After that, according to de la Hoya, the next time that he had any involvement with reality TV was when he was approached by DreamWorks head Jeffrey Katzenberg about appearing on The Contender, which he turned down. He denigrated The Contender as a "glorified tough-man competition," but he was then contacted by Endemol and agreed to host the almost-identical The Next Great Champ. Some cynics have noted that, for de la Hoya, the real difference between the shows may have been the co-production and promotional rights that Endemol granted the Golden Boy ... but which were not available on The Contender.
Thus, in his original story, de la Hoya was passive in the development of the reality show. Instead, he was approached by producers who wanted him to lend his considerable fame and charisma to their projects. In his new version, he actively created an idea himself and then pitched it to producers. The two stories cannot be reconciled; one must be false.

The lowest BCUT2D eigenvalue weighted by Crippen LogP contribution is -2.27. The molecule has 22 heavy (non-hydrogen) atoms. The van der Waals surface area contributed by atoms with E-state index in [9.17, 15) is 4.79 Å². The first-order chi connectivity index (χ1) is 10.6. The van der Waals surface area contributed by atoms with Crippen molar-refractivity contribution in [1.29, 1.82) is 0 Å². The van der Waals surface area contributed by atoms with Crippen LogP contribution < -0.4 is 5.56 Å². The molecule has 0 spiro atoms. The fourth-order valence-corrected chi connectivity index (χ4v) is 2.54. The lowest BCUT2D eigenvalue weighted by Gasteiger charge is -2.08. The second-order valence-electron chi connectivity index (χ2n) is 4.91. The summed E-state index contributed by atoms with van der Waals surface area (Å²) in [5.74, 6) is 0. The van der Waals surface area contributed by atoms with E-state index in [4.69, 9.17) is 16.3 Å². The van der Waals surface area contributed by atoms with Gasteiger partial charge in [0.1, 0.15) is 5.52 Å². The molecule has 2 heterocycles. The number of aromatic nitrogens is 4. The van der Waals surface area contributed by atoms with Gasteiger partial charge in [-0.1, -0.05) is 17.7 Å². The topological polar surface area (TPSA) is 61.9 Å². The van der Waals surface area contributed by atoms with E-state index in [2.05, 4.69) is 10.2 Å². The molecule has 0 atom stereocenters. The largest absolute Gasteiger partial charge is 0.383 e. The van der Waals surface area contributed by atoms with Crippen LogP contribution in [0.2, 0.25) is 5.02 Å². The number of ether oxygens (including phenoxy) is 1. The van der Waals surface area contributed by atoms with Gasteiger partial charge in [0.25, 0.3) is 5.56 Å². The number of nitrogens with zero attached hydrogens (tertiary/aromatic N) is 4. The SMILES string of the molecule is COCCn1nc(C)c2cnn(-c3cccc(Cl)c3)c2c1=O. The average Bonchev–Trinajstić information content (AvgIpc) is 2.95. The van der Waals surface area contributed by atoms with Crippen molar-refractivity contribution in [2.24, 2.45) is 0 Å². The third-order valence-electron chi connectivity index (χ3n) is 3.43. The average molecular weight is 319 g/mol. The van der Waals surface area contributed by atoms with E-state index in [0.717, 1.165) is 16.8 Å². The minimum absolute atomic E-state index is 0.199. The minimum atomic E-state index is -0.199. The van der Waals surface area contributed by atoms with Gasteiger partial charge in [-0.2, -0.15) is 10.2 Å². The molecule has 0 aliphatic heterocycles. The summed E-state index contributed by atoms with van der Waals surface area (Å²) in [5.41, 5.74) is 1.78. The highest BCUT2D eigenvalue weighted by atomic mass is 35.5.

We seem to be the only media outlet to note the discrepancy between these stories -- a discrepancy worthy of former Democrat "flavor-of-the-month" Joe Wilson. But which story is more credible? To us, the choice is obvious: we always tend to believe something said outside the confines of a massive publicity campaign over a high-profile, rehearsed performance. In addition, the original story sounds much more like the way Hollywood does business than the latter one does.
We note that Gail Berman claimed that the critics of her network's reality theft were people who "don't love and embrace" reality TV and were trying to discredit the genre. However, this disdain actually appears to be a positive for The Next Great Champ. Indeed, the probable reason that de la Hoya's flip-flop went unnoticed by the nearly 200-strong Television Critics Association is that the critics do not "love and embrace" reality TV and so ignored the original stories about The Next Great Champ.